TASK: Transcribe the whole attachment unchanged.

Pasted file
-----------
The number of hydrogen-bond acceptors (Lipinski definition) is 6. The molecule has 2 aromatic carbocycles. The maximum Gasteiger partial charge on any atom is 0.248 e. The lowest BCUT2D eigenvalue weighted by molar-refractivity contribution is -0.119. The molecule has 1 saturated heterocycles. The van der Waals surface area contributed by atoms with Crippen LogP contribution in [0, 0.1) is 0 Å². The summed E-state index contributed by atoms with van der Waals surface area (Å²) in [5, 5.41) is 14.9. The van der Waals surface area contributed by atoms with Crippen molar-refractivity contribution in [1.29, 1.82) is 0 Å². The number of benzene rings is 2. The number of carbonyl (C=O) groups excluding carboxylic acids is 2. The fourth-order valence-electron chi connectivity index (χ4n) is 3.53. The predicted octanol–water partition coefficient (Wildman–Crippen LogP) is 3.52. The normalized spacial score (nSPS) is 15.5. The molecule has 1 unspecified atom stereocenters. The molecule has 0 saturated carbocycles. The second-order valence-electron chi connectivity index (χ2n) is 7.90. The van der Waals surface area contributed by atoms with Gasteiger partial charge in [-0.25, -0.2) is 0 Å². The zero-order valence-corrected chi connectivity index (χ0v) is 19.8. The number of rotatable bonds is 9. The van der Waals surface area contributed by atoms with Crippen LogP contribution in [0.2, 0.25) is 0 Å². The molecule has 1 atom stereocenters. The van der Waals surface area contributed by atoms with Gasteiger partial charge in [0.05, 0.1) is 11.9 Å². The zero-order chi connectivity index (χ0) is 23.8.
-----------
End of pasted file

The number of hydrogen-bond acceptors (Lipinski definition) is 6. The molecule has 2 aromatic carbocycles. The maximum Gasteiger partial charge on any atom is 0.248 e. The lowest BCUT2D eigenvalue weighted by molar-refractivity contribution is -0.119. The molecule has 1 saturated heterocycles. The van der Waals surface area contributed by atoms with Crippen LogP contribution in [0, 0.1) is 0 Å². The summed E-state index contributed by atoms with van der Waals surface area (Å²) in [5, 5.41) is 14.9. The van der Waals surface area contributed by atoms with Crippen molar-refractivity contribution in [1.29, 1.82) is 0 Å². The number of benzene rings is 2. The number of carbonyl (C=O) groups excluding carboxylic acids is 2. The fourth-order valence-electron chi connectivity index (χ4n) is 3.53. The predicted octanol–water partition coefficient (Wildman–Crippen LogP) is 3.52. The normalized spacial score (nSPS) is 15.5. The molecule has 1 unspecified atom stereocenters. The molecule has 0 saturated carbocycles. The second-order valence-electron chi connectivity index (χ2n) is 7.90. The van der Waals surface area contributed by atoms with Gasteiger partial charge in [-0.25, -0.2) is 0 Å². The zero-order valence-corrected chi connectivity index (χ0v) is 19.8. The number of rotatable bonds is 9. The van der Waals surface area contributed by atoms with Crippen LogP contribution in [0.2, 0.25) is 0 Å². The molecule has 1 atom stereocenters. The van der Waals surface area contributed by atoms with Gasteiger partial charge in [0.05, 0.1) is 11.9 Å². The zero-order chi connectivity index (χ0) is 23.8.